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Using ulimit to limit resource usage by Apache

 We're running a web server, hosting several hundred virtualhosts, most of 
whom use PHP.  Since there is so much use of PHP, I've compiled it into 
Apache, rather than as a loadable module.

  Rather frequently, it seems that a httpd process (we've tracked it 
happening) will go rogue and consume all memory on the server (1 gig RAM, 2 
gigs swap) which brings the server to its knees and make it utterly 
unresponsive.  Since it's co-located, it's an utter pain to have to go in and 
manually reboot the machine.

  In /etc/profile, I added "ulimit -v 250000", intending that any process 
should have no more than a rather generous 250 MB of memory available to it, 
intending the prevention of a rogue httpd process from devouring all the 
resources.   But it seems that the machine was knocked over again this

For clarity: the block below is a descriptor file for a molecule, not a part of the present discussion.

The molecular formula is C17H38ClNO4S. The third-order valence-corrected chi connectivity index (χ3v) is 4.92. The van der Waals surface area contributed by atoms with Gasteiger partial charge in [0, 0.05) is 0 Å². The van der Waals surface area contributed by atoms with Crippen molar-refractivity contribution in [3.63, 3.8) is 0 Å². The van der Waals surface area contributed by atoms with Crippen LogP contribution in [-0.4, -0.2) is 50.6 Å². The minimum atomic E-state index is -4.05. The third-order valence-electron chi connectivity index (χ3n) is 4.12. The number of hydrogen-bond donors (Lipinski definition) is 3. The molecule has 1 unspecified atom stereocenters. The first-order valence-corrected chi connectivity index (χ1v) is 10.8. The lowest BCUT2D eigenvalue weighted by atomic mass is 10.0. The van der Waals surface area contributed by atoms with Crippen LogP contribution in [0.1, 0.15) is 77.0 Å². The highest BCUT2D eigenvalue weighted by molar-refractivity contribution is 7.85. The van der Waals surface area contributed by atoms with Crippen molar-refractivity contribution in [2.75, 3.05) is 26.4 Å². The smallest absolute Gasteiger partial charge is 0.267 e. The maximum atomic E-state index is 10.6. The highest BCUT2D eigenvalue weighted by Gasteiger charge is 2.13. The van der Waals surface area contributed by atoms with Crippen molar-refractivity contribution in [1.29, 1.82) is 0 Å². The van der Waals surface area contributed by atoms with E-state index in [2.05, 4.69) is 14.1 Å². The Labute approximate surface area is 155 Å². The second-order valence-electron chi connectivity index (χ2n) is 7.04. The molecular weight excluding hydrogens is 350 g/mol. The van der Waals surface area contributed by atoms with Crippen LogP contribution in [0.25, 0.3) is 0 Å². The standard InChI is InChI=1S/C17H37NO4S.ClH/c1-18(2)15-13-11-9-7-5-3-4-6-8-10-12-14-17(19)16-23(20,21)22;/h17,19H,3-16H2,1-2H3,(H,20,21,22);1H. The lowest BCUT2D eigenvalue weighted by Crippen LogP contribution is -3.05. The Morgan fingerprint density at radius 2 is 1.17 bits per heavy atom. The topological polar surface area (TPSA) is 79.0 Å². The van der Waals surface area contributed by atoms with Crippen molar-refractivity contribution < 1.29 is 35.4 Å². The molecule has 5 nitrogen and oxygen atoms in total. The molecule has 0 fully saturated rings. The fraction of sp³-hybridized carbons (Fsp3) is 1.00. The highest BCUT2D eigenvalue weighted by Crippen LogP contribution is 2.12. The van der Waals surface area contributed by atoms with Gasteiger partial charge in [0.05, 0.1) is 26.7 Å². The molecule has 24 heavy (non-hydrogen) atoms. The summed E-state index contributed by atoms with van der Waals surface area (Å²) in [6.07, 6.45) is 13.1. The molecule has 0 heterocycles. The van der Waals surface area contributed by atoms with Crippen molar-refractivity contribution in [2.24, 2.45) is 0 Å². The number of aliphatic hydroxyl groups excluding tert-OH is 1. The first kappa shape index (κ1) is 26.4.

evening, shortly after a reboot (remotely) to test httpd.

  I was wondering if putting the "ulimit -v" command in /etc/profile was 
appropriate for a daemon process.   Ulimit is an internal bash command and 
daemons don't necessarily run from the shell.   The httpd server is run from 
the initscript, which is a shell script; this script will have the ulimit 
constraints imposed upon it and, I presume, so will the parent httpd process 
started from this script. 

  But what about the child servers launched by the parent httpd process?  I 
would presume that the shell isn't involved in their invocation by the parent 
httpd process.  Will they inherit the same ulimit constraints that applied to 
the original shell script?

  Also, from what I understand, the default action of ulimit is to impose 
soft limits.  Would "ulimit -Hv 250000" in /etc/profile better prevent a 
rogue process incapacitating the machine?

  Does anyone have a suggestion how I might better handle this situation?   
Is there a method within Apache itself for constraining the system resource 
usage by any virtual host?

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